2. Beyond Organized Sound: Completing the Defense of 4’33” as Music

The arguments thus far show that 4’33” satisfies the organized sound condition. But there is reason to think that there are further criteria that instances of music need to satisfy.

2.1. Augmenting the Organized Sound Constraint

The content of the organized sound condition is extremely liberal: It does not require more intentional organization than that which is found in 4’33”. And, given the tremendous variety within musical traditions of the world, it is far from certain that we can require even this much without ruling out some music.29 But a version of the organized sound condition that is liberal enough to apply to all instances of music will also be satisfied by much non-music. To use a well-worn example, Morse code will satisfy such a general organized sound condition. Hence the need for additional criteria in a definition of ‘music’.

Levinson (2011) augments the organized sound condition with an appeal to the purpose of the putative musical performance—namely, that it needs to be intended for the enrichment or intensification of experience (2011: 270–73). Levinson’s proposed purpose is not applicable to all music, though. Satie’s furniture music, for instance, is intended to function as unobtrusive background noise. If this enriches or intensifies experience, it is not through the usual channels and certainly not by “active engagement (e.g., listening, dancing, performing) with sounds regarded primarily, or in significant measure, as sounds” as the rest of Levinson’s definition requires (2011: 273). Indeed, furniture music is intended for inactive engagement, if it is intended for engagement at all.30

Similarly, in the Chinese literati qin tradition, the goal of playing the qin—a long, seven-string plucked zither, played in private or, occasionally, for a very small audience—is to promote one’s moral development, enlightenment, and/or transcendence (according to either Buddhist or Taoist doctrine). It is a stretch to include this under the enrichment/intensification of experience. Even if we allow it as such, this purpose is not pursued by active engagement with sounds regarded primarily/in significant measure as sounds:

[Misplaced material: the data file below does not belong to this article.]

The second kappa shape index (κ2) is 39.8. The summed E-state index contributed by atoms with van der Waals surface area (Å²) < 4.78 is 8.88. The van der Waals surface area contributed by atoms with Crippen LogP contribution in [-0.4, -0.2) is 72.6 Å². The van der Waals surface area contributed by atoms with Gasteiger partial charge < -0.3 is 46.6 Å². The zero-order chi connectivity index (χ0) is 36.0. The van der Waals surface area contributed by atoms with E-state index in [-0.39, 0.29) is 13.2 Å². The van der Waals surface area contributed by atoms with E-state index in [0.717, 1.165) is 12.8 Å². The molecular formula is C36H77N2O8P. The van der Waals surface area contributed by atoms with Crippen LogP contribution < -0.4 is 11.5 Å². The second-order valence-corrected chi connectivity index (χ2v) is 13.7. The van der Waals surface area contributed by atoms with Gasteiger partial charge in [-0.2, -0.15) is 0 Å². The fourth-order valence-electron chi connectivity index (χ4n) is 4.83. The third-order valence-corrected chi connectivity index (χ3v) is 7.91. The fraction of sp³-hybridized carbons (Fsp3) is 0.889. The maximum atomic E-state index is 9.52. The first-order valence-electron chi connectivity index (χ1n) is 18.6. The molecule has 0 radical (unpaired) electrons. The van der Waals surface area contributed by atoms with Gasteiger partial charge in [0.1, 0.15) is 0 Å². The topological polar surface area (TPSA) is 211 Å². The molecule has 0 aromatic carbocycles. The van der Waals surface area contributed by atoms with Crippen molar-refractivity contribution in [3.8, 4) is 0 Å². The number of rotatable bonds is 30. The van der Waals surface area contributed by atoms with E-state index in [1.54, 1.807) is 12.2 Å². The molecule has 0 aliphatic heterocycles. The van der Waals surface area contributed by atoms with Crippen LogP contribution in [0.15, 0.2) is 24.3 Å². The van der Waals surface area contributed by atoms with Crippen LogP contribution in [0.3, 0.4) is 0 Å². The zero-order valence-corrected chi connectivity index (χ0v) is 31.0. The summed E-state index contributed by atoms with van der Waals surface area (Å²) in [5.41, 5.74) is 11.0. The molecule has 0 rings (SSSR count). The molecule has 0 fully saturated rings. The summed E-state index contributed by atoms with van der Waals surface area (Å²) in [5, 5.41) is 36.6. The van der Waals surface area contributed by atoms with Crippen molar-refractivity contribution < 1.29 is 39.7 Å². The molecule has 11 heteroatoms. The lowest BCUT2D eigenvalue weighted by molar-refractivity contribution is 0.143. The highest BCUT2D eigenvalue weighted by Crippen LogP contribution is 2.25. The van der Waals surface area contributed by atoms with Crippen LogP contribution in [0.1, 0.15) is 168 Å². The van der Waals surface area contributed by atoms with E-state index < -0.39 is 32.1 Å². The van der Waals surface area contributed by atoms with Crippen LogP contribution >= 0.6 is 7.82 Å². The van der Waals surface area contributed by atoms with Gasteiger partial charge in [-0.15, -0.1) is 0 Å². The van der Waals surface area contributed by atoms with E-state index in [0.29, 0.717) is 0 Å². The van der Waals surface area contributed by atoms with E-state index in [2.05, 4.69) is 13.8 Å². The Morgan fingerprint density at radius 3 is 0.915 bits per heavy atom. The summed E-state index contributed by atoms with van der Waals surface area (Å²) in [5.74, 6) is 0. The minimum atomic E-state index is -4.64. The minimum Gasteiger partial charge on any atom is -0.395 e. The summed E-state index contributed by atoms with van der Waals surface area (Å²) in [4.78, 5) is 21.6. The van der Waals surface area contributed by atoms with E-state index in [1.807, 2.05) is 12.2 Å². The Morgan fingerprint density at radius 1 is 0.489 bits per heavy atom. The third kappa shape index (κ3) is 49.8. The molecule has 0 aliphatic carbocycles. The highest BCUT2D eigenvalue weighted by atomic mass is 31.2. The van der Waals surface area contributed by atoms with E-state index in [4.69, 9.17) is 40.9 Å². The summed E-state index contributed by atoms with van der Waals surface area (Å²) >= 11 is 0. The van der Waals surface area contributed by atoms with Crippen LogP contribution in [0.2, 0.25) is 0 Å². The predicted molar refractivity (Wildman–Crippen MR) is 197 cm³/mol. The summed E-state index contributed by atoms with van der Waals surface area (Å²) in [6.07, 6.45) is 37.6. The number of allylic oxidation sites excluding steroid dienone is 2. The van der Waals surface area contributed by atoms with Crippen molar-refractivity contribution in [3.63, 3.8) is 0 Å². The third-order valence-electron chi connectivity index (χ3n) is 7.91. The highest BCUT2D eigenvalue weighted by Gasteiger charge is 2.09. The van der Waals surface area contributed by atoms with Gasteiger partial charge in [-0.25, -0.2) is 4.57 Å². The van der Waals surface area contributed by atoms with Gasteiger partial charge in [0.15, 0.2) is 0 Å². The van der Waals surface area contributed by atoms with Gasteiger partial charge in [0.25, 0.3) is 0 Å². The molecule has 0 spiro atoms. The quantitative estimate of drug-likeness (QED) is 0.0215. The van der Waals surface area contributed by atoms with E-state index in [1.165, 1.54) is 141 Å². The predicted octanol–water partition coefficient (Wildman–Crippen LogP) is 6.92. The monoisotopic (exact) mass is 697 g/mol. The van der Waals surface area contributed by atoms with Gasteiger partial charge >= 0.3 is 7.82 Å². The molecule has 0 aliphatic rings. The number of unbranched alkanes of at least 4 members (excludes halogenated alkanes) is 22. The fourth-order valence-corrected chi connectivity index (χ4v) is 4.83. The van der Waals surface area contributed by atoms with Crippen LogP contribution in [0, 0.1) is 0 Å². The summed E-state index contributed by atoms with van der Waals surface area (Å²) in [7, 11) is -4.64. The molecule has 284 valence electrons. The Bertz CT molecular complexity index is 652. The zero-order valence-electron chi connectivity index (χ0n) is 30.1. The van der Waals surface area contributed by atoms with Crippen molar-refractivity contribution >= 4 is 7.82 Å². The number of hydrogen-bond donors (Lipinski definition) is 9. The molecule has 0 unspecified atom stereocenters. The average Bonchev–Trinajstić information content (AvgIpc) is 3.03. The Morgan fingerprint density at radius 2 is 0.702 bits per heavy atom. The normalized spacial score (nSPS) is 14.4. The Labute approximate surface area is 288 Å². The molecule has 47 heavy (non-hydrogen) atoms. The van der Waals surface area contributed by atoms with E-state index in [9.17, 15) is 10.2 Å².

[. . .] the literati maintained that it was more important to discern and contemplate the inner meaning and significance of music than to cultivate the outer manifestations of musical sound; the act of playing and the resulting musical sound were but vehicles toward these loftier ends. (Yung 2017: 509)31

The world’s musical traditions are simply too varied with respect to the function music plays within them, and the ways sound is used to perform those functions, to reasonably expect that there will be some variation on Levinson’s functional condition that will, in conjunction with an organized sound condition, pick out all and only music.

We see a similar problem with an additional constraint proposed by Kania: that the sounds of a musical work must either contain or be listened to for musical qualities (2010: 348).32 The problem lies in the interpretation of ‘musical qualities’. Avant garde and experimental artists explicitly seek to introduce innovations, which traditional-minded listeners often reject as ‘noise’. If we are taking a traditionalist stance on ‘musical qualities’, this will illicitly rule out such innovations, which are frequently accepted as music by subsequent generations of traditionalists. As McKeown-Green puts it, Kania’s definition is not ‘future-proof’ (2014: 395). But it also risks ruling out current musical traditions if those traditions include sounds not captured by or to be listened to for musical qualities as understood by the traditionalist. And if we take a broader stance that doesn’t rule out these innovations/traditions, the condition will capture things that are not music—for example, Morse code, given a sufficiently broad understanding of ‘rhythm’ as a musical quality (Davies 2012: 538). For these reasons, I think Kania’s condition should be rejected.